Spoke frankly, fearlessly, amidst calumnies in his short fruitful
His deep abiding veneration for Gautama Buddha evident in his clear
Wherever he visited preached Buddha Dhamma, the pristine words.
Contributed knowledge services to religious necessities
In New Zealand too conducted successful Dharmaduta activities
Never sought self-aggrandizement, expounded Dhamma acceptable
Inimitable, outspoken prelate vehement critic activities laudable.
Extended yeoman service popular among masses far ‘n near
Vanguard of Buddhism learned, social reformer, virtuous crusade dear
By the virtue of myriad meritorious contribution performed in
May the Most Ven. Soma Thera exemplary, attain the supreme bliss of
- Kumari Kumarasinghe Tennakoon
|Srimath Anagarika Dharmapala’s 146th
Tribute to a fearless campaigner
of the greatest laymen who served the cause of Buddhism is Srimath
Anagarika Dharmapala, after the great kings of Sri Lanka, like king
Dutugamunu, Valagambahu, and Indian king Dharmashoka.
Srimath Anagarika was born on September 17, 1864. And even after 77
years since his demise, the service rendered by him to the cause of
Buddhism in Sri Lanka, India, Japan and other foreign countries is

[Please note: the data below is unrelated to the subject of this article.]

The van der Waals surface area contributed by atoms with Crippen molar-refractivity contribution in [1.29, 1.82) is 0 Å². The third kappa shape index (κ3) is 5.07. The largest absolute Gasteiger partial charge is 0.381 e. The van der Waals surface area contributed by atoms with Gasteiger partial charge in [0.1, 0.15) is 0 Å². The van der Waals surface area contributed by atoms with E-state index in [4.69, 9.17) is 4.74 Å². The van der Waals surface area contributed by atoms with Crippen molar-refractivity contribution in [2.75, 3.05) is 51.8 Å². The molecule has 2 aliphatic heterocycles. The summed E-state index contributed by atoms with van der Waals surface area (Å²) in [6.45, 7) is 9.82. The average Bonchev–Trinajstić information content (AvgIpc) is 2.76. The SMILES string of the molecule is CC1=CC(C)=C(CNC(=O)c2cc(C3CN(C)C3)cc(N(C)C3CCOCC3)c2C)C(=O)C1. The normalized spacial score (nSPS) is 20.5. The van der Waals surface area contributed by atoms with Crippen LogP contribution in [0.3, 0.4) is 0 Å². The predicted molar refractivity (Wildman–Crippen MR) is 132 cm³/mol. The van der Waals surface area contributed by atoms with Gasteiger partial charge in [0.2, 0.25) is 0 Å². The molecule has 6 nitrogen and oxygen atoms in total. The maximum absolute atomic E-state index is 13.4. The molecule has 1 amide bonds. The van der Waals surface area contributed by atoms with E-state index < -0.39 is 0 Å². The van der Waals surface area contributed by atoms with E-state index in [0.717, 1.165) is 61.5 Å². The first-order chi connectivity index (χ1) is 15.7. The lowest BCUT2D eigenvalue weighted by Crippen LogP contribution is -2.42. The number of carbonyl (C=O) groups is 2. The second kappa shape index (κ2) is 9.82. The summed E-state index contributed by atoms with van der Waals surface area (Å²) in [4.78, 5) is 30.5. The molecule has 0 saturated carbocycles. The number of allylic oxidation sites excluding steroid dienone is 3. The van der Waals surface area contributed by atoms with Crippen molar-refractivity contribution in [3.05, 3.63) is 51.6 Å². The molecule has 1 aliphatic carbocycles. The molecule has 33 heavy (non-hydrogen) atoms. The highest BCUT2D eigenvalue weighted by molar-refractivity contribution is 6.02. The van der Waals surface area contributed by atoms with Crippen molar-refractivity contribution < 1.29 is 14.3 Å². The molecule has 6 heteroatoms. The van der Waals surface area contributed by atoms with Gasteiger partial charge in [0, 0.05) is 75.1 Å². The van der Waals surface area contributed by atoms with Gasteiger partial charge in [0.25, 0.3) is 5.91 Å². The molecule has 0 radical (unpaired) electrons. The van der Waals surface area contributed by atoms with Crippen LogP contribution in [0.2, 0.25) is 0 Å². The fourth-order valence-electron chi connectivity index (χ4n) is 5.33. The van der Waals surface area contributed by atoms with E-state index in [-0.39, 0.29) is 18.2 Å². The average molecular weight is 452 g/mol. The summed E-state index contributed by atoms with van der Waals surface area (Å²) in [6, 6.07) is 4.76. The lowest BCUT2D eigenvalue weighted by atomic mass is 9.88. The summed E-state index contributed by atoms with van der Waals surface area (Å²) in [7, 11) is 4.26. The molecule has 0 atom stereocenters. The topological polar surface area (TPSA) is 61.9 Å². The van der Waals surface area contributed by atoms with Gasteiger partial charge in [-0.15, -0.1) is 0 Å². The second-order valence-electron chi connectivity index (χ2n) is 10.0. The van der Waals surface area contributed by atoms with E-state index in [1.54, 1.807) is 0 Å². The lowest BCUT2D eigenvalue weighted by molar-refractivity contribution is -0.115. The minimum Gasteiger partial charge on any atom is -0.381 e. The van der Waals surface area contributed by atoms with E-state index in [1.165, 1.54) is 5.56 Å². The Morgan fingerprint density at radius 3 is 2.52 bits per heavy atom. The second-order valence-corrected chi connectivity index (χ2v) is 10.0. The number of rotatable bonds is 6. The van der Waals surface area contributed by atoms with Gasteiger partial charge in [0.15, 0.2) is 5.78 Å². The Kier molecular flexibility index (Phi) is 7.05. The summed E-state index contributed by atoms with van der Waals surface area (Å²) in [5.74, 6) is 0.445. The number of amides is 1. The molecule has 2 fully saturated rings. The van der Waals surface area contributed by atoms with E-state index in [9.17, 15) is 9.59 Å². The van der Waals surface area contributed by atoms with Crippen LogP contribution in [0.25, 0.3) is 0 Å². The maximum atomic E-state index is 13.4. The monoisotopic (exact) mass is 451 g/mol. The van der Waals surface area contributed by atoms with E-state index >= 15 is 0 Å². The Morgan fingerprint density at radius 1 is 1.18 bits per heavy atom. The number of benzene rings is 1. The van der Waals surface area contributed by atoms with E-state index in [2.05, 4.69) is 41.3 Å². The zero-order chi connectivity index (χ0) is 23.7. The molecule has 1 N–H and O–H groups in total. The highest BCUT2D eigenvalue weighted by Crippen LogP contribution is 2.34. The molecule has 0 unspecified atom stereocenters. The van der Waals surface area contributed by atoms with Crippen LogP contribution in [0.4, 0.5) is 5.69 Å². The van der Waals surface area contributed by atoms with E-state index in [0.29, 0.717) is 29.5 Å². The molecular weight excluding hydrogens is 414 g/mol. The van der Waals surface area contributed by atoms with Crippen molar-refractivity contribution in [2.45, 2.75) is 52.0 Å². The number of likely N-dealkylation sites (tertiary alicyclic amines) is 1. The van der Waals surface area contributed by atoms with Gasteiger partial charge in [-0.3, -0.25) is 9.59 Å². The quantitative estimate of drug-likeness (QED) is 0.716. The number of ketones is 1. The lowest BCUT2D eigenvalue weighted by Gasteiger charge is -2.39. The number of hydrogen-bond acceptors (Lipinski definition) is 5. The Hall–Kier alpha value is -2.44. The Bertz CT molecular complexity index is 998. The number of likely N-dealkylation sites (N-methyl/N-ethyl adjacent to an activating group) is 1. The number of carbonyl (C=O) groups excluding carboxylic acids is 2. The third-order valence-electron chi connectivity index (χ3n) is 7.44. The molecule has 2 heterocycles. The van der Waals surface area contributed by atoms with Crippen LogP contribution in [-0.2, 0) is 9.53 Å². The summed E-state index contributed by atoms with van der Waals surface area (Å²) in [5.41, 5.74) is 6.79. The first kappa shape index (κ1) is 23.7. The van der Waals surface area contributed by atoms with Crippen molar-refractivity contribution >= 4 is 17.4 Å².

still remembered with great appreciation.
Dr Ambedkar, who is considered the person who started mass
conversion of Indian untouchables to Buddhism in October 1956,
though considered as the first mass conversion of Indian
untouchables to Buddhism, there was a mass conversion of
untouchables to Buddhism 58 years earlier.
Colonel Henry Steel Olcott along with the Anagarika brought a large
number of South Indians to Maligakanda Vidyalaya Privena in Sri
Lanka and got them converted to Buddhism.
This is considered a very remarkable contribution to the propagation
of the Buddhist religion.
One person is considered and recognised as a colossus who spread
Buddhism is king Dharmasoka of India. Locally, it is the Anagarika.
Don David’s (Anagarika’s first name) parents were Don Carlis
Hewavitharana and Mallika from Matara.